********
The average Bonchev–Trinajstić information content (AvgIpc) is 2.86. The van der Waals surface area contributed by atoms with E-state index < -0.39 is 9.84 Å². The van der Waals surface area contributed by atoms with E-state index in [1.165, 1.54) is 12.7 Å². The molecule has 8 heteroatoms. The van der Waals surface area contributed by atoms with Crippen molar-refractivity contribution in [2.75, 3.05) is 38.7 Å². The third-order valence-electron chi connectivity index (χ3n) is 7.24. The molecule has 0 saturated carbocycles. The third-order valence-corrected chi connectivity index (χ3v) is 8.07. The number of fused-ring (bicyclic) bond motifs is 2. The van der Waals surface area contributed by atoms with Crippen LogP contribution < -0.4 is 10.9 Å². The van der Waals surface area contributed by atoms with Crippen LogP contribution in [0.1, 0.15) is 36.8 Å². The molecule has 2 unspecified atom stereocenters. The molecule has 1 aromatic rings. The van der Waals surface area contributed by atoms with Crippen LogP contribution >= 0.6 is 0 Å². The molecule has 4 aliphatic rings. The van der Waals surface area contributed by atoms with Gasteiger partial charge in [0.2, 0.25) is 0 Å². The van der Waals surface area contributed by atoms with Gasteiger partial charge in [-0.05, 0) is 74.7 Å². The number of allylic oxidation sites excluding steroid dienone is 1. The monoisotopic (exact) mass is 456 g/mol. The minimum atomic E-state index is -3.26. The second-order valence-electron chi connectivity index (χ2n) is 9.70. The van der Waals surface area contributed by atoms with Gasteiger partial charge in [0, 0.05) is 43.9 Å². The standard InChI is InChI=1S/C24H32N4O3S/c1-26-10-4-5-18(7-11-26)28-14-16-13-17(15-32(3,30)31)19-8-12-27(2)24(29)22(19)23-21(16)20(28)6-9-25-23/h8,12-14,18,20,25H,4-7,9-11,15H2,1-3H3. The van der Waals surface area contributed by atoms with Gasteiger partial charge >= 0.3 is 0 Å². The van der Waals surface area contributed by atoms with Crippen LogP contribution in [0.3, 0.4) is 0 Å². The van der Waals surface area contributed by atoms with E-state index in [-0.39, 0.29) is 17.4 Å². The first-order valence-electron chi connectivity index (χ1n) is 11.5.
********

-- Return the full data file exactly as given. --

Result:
The average Bonchev–Trinajstić information content (AvgIpc) is 2.86. The van der Waals surface area contributed by atoms with E-state index < -0.39 is 9.84 Å². The van der Waals surface area contributed by atoms with E-state index in [1.165, 1.54) is 12.7 Å². The molecule has 8 heteroatoms. The van der Waals surface area contributed by atoms with Crippen molar-refractivity contribution in [2.75, 3.05) is 38.7 Å². The third-order valence-electron chi connectivity index (χ3n) is 7.24. The molecule has 0 saturated carbocycles. The third-order valence-corrected chi connectivity index (χ3v) is 8.07. The number of fused-ring (bicyclic) bond motifs is 2. The van der Waals surface area contributed by atoms with Crippen LogP contribution < -0.4 is 10.9 Å². The van der Waals surface area contributed by atoms with Crippen LogP contribution in [0.1, 0.15) is 36.8 Å². The molecule has 2 unspecified atom stereocenters. The molecule has 1 aromatic rings. The van der Waals surface area contributed by atoms with Crippen LogP contribution >= 0.6 is 0 Å². The molecule has 4 aliphatic rings. The van der Waals surface area contributed by atoms with Gasteiger partial charge in [0.2, 0.25) is 0 Å². The van der Waals surface area contributed by atoms with Gasteiger partial charge in [-0.05, 0) is 74.7 Å². The number of allylic oxidation sites excluding steroid dienone is 1. The monoisotopic (exact) mass is 456 g/mol. The minimum atomic E-state index is -3.26. The second-order valence-electron chi connectivity index (χ2n) is 9.70. The van der Waals surface area contributed by atoms with Gasteiger partial charge in [0, 0.05) is 43.9 Å². The standard InChI is InChI=1S/C24H32N4O3S/c1-26-10-4-5-18(7-11-26)28-14-16-13-17(15-32(3,30)31)19-8-12-27(2)24(29)22(19)23-21(16)20(28)6-9-25-23/h8,12-14,18,20,25H,4-7,9-11,15H2,1-3H3. The van der Waals surface area contributed by atoms with Gasteiger partial charge >= 0.3 is 0 Å². The van der Waals surface area contributed by atoms with Crippen LogP contribution in [0.3, 0.4) is 0 Å². The van der Waals surface area contributed by atoms with E-state index in [-0.39, 0.29) is 17.4 Å². The first-order valence-electron chi connectivity index (χ1n) is 11.5.